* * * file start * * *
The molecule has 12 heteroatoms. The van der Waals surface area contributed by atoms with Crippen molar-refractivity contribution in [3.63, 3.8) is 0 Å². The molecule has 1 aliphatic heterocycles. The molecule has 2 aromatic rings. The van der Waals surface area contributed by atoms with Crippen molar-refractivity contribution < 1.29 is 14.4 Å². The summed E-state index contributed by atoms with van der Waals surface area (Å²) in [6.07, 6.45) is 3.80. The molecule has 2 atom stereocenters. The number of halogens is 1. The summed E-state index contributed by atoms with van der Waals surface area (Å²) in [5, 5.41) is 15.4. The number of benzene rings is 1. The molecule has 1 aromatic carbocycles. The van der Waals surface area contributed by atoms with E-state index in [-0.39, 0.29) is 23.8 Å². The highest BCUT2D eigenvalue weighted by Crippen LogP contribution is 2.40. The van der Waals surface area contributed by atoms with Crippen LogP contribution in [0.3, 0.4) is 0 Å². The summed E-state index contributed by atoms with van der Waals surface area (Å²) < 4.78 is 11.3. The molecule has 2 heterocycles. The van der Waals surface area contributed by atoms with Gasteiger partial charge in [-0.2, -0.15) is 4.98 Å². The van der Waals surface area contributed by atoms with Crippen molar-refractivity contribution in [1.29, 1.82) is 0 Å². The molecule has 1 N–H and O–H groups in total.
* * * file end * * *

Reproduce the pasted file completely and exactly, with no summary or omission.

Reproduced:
The molecule has 12 heteroatoms. The van der Waals surface area contributed by atoms with Crippen molar-refractivity contribution in [3.63, 3.8) is 0 Å². The molecule has 1 aliphatic heterocycles. The molecule has 2 aromatic rings. The van der Waals surface area contributed by atoms with Crippen molar-refractivity contribution < 1.29 is 14.4 Å². The summed E-state index contributed by atoms with van der Waals surface area (Å²) in [6.07, 6.45) is 3.80. The molecule has 2 atom stereocenters. The number of halogens is 1. The summed E-state index contributed by atoms with van der Waals surface area (Å²) in [5, 5.41) is 15.4. The number of benzene rings is 1. The molecule has 1 aromatic carbocycles. The van der Waals surface area contributed by atoms with E-state index in [-0.39, 0.29) is 23.8 Å². The highest BCUT2D eigenvalue weighted by Crippen LogP contribution is 2.40. The van der Waals surface area contributed by atoms with Crippen LogP contribution in [0.3, 0.4) is 0 Å². The summed E-state index contributed by atoms with van der Waals surface area (Å²) < 4.78 is 11.3. The molecule has 2 heterocycles. The van der Waals surface area contributed by atoms with Gasteiger partial charge in [-0.2, -0.15) is 4.98 Å². The van der Waals surface area contributed by atoms with Crippen molar-refractivity contribution in [1.29, 1.82) is 0 Å². The molecule has 1 N–H and O–H groups in total.